What is an Estuary?

Estuaries are important nursery grounds for many organisms that later move to oceanic habitats as adults. These rich ecosystems are economically valuable, providing habitat at some life stage for 75% of our nation’s commercial fish catch, and as much as 90% of recreational fish catch. Additionally, estuaries act as natural filtration systems for water as it flows out to the ocean.

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Living Shorelines

Living shorelines are an erosion prevention method that use natural barriers such as plants, oysters, and limited rock to protect fragile shorelines while maintaining valuable habitat. Living shoreline projects utilize native and salt tolerant plants at different levels of elevation to avoid the loss of sediment, help to improve water quality via filtration of upland run off, and create habitat for aquatic and terrestrial species

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Get Involved!

At Marine Discovery Center we work to engage the community in the environmental research and restoration happening in our own backyard. We collaborate with environmental scientists, researchers, and universities around the state to bring diverse and informative programs to New Smyrna Beach to give volunteers the opportunity to assist with ongoing  projects.

Oyster mats, volcanoes, and Project Plankton are some of our opportunities that are open to the public. To get involved with restoration projects, horseshoe crab surveys, and other long-term volunteer programs you must first become an MDC Volunteer. Visit our volunteer page for information.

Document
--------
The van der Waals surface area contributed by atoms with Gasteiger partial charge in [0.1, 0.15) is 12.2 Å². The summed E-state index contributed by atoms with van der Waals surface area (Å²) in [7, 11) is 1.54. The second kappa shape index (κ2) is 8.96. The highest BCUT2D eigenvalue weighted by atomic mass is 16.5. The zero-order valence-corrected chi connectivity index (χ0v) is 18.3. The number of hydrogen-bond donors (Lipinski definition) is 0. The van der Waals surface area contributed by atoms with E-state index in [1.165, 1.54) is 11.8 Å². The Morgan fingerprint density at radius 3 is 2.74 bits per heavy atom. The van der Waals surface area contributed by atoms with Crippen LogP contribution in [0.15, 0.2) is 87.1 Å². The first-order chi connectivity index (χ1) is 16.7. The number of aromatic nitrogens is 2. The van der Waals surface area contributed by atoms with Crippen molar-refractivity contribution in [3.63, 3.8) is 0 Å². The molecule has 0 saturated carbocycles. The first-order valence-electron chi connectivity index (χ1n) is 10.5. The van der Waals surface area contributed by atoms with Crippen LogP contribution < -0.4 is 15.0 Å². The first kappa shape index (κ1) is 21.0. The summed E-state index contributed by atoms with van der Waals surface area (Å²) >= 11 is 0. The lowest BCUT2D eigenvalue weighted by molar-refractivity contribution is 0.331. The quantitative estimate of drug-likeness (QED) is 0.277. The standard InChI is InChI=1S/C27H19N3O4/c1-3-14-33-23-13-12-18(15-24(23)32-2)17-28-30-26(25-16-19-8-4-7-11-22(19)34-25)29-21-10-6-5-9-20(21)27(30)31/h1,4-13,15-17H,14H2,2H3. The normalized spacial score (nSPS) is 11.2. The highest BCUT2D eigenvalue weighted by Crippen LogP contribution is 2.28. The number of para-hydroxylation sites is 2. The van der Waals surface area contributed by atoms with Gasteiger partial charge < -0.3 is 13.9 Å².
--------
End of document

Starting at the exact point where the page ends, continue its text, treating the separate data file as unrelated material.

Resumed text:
Public Volunteer Workshops

Oyster Mats |  Our popular Oyster Mat Workshops occur most Mondays, Wednesdays, Fridays, and occasional Saturdays from 9am-12pm through June 24! We also added two evening workshops from 5:30-7:30pm on June 20 and 25. Join us as we build biodegradable oyster mats using recycled oyster shells from our Shuck and Share program. This opportunity is open to ages 10+. Volunteers 16 and under must be accompanied by an adult. Register online…

Project Plankton

MDC is monitoring the phytoplankton and zooplankton populations living in the Indian River Lagoon, right off our dock! By building this data set, we will be able to better understand the variety of life invisible to the naked eye and how plankton respond to environmental changes.

Volunteers will learn how to properly collect plankton, prepare plankton samples, and catalog species. This project is open to the public! We aren’t hosting trainings in the summer, but check back soon as we update our fall schedule!

Shuck and Share

Shuck and Share was created in 2014 to provide oyster shells for shoreline restoration projects in the Indian River Lagoon. Do your part by volunteering or ordering a dozen at one of our participating restaurant partners!

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Community Compost Program

Our community program is a great way to reduce your footprint and improve your gardens . . . for FREE! Drop your fruit & veggie scraps, coffee grounds, paper coffee filters, paper tea bags, and other compostable items into Bin #1, and bring a container to fill with finished compost from Bin #3! A big thanks to Lindley’s Garden Center and to these local businesses for their continued contributions to our compost: Mason Bar | Botanical House NSB | Lilly Rose Cafe | Island Roasters Coffee Company

Our bin is located north of our Welcome Center in our staff parking lot – click for a map!

Horseshoe Crab Nesting Surveys

Volunteers survey five locations within the lagoon searching for mating pairs nesting on shorelines. Walking surveys are conducted along shorelines, with volunteers assisting in locating and capturing the animals, as well as recording data and tagging the horseshoe crabs with numbered U.S. Fish & Wildlife tags. This opportunity is not currently open to the public; you must first become an MDC volunteer.

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Our Mission:

"To protect and restore Florida's coastal and Indian River Lagoon ecosystems
through education, research and community stewardship."